Friday, July 13, 2012

Why Doulas are Great Childbirth Educators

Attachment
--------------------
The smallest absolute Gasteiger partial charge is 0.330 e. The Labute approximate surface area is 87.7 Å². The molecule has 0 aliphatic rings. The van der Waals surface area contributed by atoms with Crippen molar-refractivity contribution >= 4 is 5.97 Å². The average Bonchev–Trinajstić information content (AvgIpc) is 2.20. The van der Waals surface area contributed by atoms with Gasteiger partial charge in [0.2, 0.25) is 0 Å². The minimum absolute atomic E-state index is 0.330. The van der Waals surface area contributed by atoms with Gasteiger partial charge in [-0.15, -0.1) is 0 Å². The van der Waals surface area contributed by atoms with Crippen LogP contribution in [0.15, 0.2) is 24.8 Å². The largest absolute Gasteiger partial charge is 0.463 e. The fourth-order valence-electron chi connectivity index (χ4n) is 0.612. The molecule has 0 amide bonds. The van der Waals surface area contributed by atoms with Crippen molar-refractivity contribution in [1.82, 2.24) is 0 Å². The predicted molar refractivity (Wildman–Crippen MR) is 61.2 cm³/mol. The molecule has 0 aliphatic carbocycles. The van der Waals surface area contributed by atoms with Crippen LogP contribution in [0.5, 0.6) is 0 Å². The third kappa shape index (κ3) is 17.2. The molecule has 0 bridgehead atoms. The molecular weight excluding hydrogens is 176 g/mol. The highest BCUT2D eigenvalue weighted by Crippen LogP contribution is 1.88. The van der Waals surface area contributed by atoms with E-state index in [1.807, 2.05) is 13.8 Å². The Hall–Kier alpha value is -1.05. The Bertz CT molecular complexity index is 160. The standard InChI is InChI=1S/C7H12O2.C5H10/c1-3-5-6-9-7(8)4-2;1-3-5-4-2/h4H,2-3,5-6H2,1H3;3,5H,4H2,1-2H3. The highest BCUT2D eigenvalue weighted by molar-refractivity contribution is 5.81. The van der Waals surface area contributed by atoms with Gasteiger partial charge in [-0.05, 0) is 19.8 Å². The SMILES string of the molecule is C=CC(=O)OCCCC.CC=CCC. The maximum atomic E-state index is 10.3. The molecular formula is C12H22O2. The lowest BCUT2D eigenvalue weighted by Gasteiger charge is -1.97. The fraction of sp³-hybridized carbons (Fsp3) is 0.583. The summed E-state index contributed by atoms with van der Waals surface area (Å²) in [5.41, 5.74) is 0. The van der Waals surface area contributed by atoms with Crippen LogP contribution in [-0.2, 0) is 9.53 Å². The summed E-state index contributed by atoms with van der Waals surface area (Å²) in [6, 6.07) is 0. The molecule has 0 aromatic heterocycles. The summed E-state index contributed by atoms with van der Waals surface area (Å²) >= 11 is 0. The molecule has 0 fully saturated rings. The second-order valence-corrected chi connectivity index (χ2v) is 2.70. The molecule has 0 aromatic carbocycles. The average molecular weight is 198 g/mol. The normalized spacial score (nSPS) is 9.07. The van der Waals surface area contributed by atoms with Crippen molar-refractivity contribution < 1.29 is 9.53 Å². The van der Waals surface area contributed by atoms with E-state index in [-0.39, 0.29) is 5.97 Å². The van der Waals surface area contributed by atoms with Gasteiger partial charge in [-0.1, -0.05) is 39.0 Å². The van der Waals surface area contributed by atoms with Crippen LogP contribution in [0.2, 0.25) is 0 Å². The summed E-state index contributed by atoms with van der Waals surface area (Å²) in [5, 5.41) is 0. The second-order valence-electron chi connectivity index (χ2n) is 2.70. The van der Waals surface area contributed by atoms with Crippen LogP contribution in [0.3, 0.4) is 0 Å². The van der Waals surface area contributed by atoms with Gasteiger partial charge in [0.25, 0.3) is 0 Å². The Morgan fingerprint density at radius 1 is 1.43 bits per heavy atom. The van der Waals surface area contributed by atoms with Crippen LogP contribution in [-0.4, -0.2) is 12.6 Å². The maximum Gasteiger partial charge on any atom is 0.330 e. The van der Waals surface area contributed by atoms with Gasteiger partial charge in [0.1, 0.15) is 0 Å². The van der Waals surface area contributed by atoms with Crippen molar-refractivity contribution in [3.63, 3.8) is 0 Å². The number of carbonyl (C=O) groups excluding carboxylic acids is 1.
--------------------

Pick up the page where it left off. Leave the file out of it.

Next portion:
I am so looking forward to teaching the MotherWit Birth Essentials Intensive, Part 2 tomorrow. I LOVE teaching childbirth ed. I think teaching from the perspective of a doula is very useful to clients, as we are in the field, seeing lots of of different types of births and clients from their prenatal visits, to the labour and birth, to the postpartum debrief. We are for the consumer, not biased towards making them embrace one approach to birth over another. I remember when I was taking my own prenatal class over 20 years ago, very pregnant with my first baby. I had decided upon a home birth. I got no end of public guilt tripping and fear mongering from the nurse who was teaching the class, a nurse who seemed very out of touch with anything "real" about birth at all, aligned simply with what she knew from her medical perspective. My husband and I ditched after 2 days and read Spiritual Midwifery instead. As doulas, we are used to supporting everyone, and have worked hard to hone our skills in diplomacy and support. We spend endless hours with our clients in our prenatal visits, getting to know them and explaining the birth process to them in ways they can understand. It is easy to accept our students wherever they're at, without judgement, trusting they have the wisdom to deal with however their births unfold. Our tone is usually personal and friendly, as we have a lot of experience engaging and drawing out all different kinds of people. As doulas, we strive to keep the environment of a class warm and nurturing. Tea and cookies will almost always be found in our classroom. As a doula trainer, I make it a point to make hospital based prenatal classes a part of my students' curriculum. There is valuable information to learn from a different perspective from the way I've taught my doula students myself, but also, I think it is crucial to learn first hand what their future clients' heads are going to be filled with, for better or worse. We have been witness to some pretty intense statements made in a well meaning way, but without awareness that these statements are quintessentially disempowering to the pregnant people being taught. For example, a doula will probably never say, "You think you won't want an epidural now, but just you wait 'til the pain kicks in," as an intro to a 2 hour lecture on anesthesia (without about 2 minutes focus on breathing). We also don't tell our clients not to hire doulas (obviously) because fathers can do everything that a doula does (sure, sleep deprived, inexperienced, frightened and emotional...that's an awful lot of pressure to put on a dad and projects unrealistic expectations on him, setting the stage for him to feel potentially like a traumatized failure if things don't go as they had planned). Also, we will never say that natural birth is the only way to go. We honour choice. We will not show birth videos from the 70's with shirtless fathers in satin running shorts and elevator music in the background with a mother having a very unrealistic silent birth. We get real about what birth sounds like. Neither do we make the focus of figuring out labour progress by staring at a clock, as we've never known a clock to announce to anyone where they're at in labour. We prefer mothers and their partners to check in and observe feelings, behaviours, physical and emotional indicators. One thing we like to emphasize to our students is their innate sheer ability to birth in most cases, regardless of what personal choices are, and that hospital statistics don't reflect women's abilities, only a culture. Sometimes that little whisper of motherwit in a woman's ear, that reminder that she comes from a long line of maternal ancestors who clearly birthed quite well in most cases to get her line established, is all she needs to hear to awaken her deep, ancestral, body knowledge. The ability to inspire is the educator's most powerful tool. As educators and supporters of hospital birth, doulas emphasize that doctors are amazing at ensuring things are okay and intervening when they're not. We want confident women who can put some trust in their environment. But we also ensure they know that while their doctors are experts in dealing with pathologies, they are not usually experts in supporting labour or knowing what is needed to get through a normal birth unmedicated if this is, indeed, what a woman wants. It is unrealistic to expect their doctors or even nurses to play that role to help them deal with their labours. In fact, many doctors have never hung out with a woman throughout her whole labour, watching it play out with the woman's own personal nuances. And sadly, most nurses just don't have the time. Medical staff are there for safety purposes, and to receive the babies women deliver. We're about finding ways to prepare our students to get through the parts the doctors don't necessarily see or register, like "THE WALL", the ebbs and flows, and the sensuality of labour, giving them as many resources as possible in case they have nobody else there to support them. That requires a different, non clinical focus, and our class is about helping moms and their partners navigate their way through this primal dance, no matter how it plays out, without worry. Doctors are there to worry about the clinical stuff, leaving parents emotionally free to do their labour dance thing. A doula-led prenatal class tries to keep a focus that is truly on outlining the information as best we can, supporting choice, providing lots of ideas on coping, diffusing fear surrounding the hospital environment and potential interventions (you need to be relaxed in your place of birth), preparing for feeding and caring for a newborn (or two) and inspiring excitement. I can't speak for all doula/childbirth educators out there, but more of our students end up giving birth normally than in other classes which cater mainly to a hospital birthing clientele. I suspect most doula/educators have similar experiences. This excites us to no end. And no, we don't get all the hippies either :) We simply promote a more inclusive paradigm. This makes people feel safe. Not pushovers, as we emphasize patient's rights in a big way. But hopefully more serene.